Archive: Lockhorns

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Pluggers, 11/15/19

“What would a young one think a ‘telephone book’ is? Probably a catalog of smartphones — that is, a printed multipage document, filled with pictures and pricing information for various models of smartphones, which gets delivered to you in the mail or you pick up at a cell phone store. Once you’ve picked the smartphone you want, you’d call up the company to buy it, or maybe fill out a form from the back of the catalog and send a check along with it. I’m sure this is a real concept that kids are familiar with, and that they associate with the phrase ‘telephone book.’” –A plugger, apparently

Mary Worth, 11/15/19

Hard to know what to even say that could add to this objectively perfect strip. I guess what really makes it work is that it viscerally makes us understand what it’s like for Estelle to have a nightmare about Wilbur siring four identical Wilburbabies with her, because after seeing that second panel we’ll all be seeing those same Wilburbabies in our own nightmares tonight, and every other night until death finally takes us.

The Lockhorns, 11/15/19

“So, did you bring a dish? I said it was pot luck. You know what that means, right? A meal where people bring dishes to share? It’s a pretty standard English word.”

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Blondie, 11/4/19

I was going to say that Dagwood, who is apparently willing to stick his tongue into some sort of measuring/scanning apparatus and have the details of his mouth biology stored indefinitely in the cloud in order to prove his “loyalty” to a restaurant and get few percent knocked off his bill, represents the ultimate version of the modern human, willing to trade away his privacy for pennies. But then it occurred to me that restaurants could just do this with facial recognition, which makes me assume that this is actually just some kind of sick fetish idea on Dagwood’s part.

Mary Worth, 11/4/19

I fully expect that I’m going to be bringing you my close analysis of Wilbur’s Drunken Double Date multiple times this week. Today, as we learn that Zak does not subscribe to the cult of the grind prevalent among so many tech founders and game industry execs, we should pause and appreciate Wilbur’s facial expression in panel two, which is a pretty good illustration of a very, very drunk guy trying and almost succeeding in holding it together.

Dustin, 11/4/19

One of the core bits of Dustin lore that I already hate myself for knowing is that Dustin is a temp who gets assigned to generic white-collar office jobs from which he almost immediately gets fired because he sucks at them, but somehow his temp agency keeps finding him more work. Anyway, it’s definitely out of character for him to suddenly be given a job in the skilled trades, and I’d like to believe that it represents some narrative shift in the strip, but I’m assuming the cartoonist saw the phrase “Quick Lube” and thought, “Ha ha, you know who wouldn’t be quick at lubing things? That incompetent millennial Dustin!” We should probably be glad the strip ended up like this and not about sex stuff.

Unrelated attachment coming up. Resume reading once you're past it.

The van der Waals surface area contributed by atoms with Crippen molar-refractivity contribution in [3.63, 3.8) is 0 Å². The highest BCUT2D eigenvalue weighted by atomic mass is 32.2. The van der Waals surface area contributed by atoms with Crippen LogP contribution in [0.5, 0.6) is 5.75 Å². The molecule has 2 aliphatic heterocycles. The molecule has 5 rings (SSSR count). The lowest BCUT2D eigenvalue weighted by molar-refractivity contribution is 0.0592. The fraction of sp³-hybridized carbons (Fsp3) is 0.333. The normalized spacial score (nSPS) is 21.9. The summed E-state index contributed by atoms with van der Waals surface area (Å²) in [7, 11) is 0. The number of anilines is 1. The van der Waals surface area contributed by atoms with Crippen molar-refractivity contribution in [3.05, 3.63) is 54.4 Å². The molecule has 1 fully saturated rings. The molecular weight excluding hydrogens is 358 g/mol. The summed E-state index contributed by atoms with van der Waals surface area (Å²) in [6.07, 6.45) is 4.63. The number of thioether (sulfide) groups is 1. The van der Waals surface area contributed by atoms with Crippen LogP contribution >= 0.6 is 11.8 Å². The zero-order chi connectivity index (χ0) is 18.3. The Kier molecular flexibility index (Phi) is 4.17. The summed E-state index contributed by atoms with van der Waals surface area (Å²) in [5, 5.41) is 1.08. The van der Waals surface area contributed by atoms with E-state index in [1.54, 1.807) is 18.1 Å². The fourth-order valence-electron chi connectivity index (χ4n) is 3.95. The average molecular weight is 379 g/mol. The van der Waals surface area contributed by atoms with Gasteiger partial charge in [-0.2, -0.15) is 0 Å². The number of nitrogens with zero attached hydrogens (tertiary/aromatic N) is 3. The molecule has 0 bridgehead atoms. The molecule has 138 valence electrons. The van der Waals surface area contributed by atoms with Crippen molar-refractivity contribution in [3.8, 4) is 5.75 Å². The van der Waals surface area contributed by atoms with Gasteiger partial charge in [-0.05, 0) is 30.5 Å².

The Lockhorns, 11/4/19

My favorite thing about this strip is that Leroy has turned away from his wife and is heading into the bar while she narrates her disdain for him to some passerby. “Wife making mouth noises, but no time to process them,” he thinks. “Daylight waning, along with it opportunities for day drinking.”

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Pluggers, 10/18/19

The point of Pluggers, it seems to me, is that it’s meant to draw a distinction between pluggers and … the rest of the world, defined however you want (liberal elitists? big city folk? the young and the hip?). We might disagree on what exactly those distinctions are, on what communities the plugger community defines itself as not being, but I think we can all agree that today’s panel — “A plugger uses an extremely common slang term in an everyday situation” — is terrible, just terrible, carrying almost no semantic content to speak of. The good news: this means we’ve run out of meaningful things to say about pluggers, and can shut down this strip forever.

Dennis the Menace, 10/18/19

Wow, this is the Dennis the Menace that’s going to be haunting my nightmares! “What if he was your son, George?” asks Martha — his wife with whom, of course, he has no children — while George looks down at Dennis with a sort of detached contemplation. I have so many questions about this! Is this some weird little game they’re playing? Is Dennis already a participant in this fantasy, or do they hope he’ll catch on and play along? Why does she say “your” son instead of “our” son??? I guess the “punchline” is supposed to be turning that back on her — he’s not my son, I just married into him when I married you — but it’s such a weird way of doing it! What the hell, man? Seriously, what the hell?

The Lockhorns, 10/18/19

Honest to God, the first time I read this, I thought Leroy was talking to Loretta, and that he really had missed his trial and was going to jail soon. Which would be good, honestly! He should go to jail, for his crimes!